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  • Dr. Jacqueline Cahalan

Remote Learning Survival Tips!

Updated: Sep 22


Virtual hugs to all of the students and families navigating remote learning this school year- both full-time or through hybrid models. Remote learning is extremely challenging because everyone is trying to do something they have never done before. While it can be near impossible to replicate the in-person classroom environment, it is also exciting that technology presents us with tools and modalities to learn and stay connected that would not have been possible even a few years ago.


Here are a few tips on how to survive:

  • Take a deep breath: This is new and different. And new, different things almost always present a challenge, so allow time and space to adapt to all of this change. Most educators are also doing this for the first time and are learning as they go. Know that it won’t be perfect, but lots of people are working very hard to make remote learning the best experience that it can be. Remote learning platforms and expectations will evolve as educators and families learn what works and what doesn’t. Try to maintain open communication with your teachers and schools and give feedback on what is going well and what the biggest obstacles are. This information will be very valuable as schools learn how to best support families and students.

  • Provide Opportunities for Mindless Movement: If your child is struggling to focus for the duration of the school day, know that this is very common. Learning through a computer for hours at a time requires a tremendous amount of sustained attention and impulse control. This is challenging even for adults and children’s brains are still developing the capacity for focus and self-control. Try out some strategies that will allow your kids to engage in mindless movement or fidgeting that doesn’t require conscious attention. Some examples are chewing gum, doodling, using a standing desk or placing the device where the kids can move around a bit, or having playdoh or strips of velcro for kids to manipulate with their fingers. The key is that these activities should be things the kids don’t need to think about and they work because they can provide opportunities to stimulate the brain, expend energy, or relieve anxiety which allows students to self-regulate so that they can focus their attention on their teacher. It may take some experimentation to figure out what works best for your child.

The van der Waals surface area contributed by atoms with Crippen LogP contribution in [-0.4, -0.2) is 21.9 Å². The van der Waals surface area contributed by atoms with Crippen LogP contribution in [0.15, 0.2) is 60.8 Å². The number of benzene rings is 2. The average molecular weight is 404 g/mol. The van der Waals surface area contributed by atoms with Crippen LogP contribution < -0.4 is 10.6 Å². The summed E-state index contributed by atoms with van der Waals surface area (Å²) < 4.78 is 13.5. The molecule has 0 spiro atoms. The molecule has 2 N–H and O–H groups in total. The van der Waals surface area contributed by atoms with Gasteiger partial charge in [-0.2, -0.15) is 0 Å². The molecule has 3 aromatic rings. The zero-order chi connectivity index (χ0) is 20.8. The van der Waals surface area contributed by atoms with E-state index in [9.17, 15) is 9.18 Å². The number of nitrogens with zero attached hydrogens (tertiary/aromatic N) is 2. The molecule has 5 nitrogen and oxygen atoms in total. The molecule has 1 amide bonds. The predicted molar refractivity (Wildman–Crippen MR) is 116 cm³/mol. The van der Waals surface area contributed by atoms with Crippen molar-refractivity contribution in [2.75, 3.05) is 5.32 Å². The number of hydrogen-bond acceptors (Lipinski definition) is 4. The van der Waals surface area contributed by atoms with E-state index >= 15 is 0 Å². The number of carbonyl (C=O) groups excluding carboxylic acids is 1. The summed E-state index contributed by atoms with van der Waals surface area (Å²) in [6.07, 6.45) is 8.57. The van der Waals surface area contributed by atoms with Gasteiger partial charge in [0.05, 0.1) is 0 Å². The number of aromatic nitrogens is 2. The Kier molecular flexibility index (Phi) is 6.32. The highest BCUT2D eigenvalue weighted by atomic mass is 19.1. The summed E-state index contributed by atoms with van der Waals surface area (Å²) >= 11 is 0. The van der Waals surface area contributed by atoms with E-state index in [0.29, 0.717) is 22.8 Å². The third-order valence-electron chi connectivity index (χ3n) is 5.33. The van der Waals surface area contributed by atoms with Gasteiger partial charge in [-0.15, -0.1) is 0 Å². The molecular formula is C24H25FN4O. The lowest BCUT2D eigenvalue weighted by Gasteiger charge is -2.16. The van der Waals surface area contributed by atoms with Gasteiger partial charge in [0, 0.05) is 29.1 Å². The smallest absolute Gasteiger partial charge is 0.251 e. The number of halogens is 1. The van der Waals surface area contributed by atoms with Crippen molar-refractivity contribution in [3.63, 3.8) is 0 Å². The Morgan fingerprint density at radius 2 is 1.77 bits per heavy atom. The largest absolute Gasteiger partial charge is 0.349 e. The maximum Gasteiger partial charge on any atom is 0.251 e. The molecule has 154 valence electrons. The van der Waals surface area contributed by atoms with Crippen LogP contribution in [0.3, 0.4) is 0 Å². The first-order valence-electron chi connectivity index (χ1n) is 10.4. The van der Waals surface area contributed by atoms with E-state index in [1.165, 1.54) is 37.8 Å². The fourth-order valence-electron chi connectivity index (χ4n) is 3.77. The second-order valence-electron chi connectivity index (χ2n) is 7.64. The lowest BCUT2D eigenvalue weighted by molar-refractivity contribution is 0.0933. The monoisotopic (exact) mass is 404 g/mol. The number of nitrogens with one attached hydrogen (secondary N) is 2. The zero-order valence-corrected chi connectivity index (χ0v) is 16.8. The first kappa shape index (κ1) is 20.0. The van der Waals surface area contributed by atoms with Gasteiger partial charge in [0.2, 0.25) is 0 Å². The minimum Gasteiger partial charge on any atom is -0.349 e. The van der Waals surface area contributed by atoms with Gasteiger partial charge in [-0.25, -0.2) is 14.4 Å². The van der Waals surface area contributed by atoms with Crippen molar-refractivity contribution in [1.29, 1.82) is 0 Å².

• Create a Learning Space and Routine: Try to find a designated spot for learning that is free from distractions. Creating a routine for school days will help develop habits and reduce the mental energy needed to prepare for each day. Keeping the learning space and routine consistent will help prime your kids’ bodies and brains so they can more easily settle into the school day.

  • Give breaks: Do this as much as possible, and incorporate movement and other tactile stimulation- dance around to a song, go for a walk, stretch, have a snack.

  • Focus on emotional support and advocacy: If your child is struggling, try to connect with them emotionally. Validate what they are feeling and try to listen non-judgmentally. See if there is something specific that can be adapted or changed to offer more support. For example, if your child misses his/her friends, see if you can help find appropriate ways for them to engage, even if it can’t be in person. If your child has a history of attention or learning difficulties, remote learning is an even greater challenge and you may need to work with the teacher or other school personnel to look at how educational protocols can be adapted to meet his/her specific needs. Remember that as a parent or guardian, you have the opportunity to be both a huge advocate and emotional support. Don’t forget that facing challenges helps build tenacity and resilience. So while remote learning may be hard, there is also an opportunity here to develop a secure emotional foundation that will help them successfully navigate challenge and adversity throughout their lives.

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©2019 Jacqueline Cahalan, Ph.D., Licensed Psychologist, PLLC Proudly created with Wix.com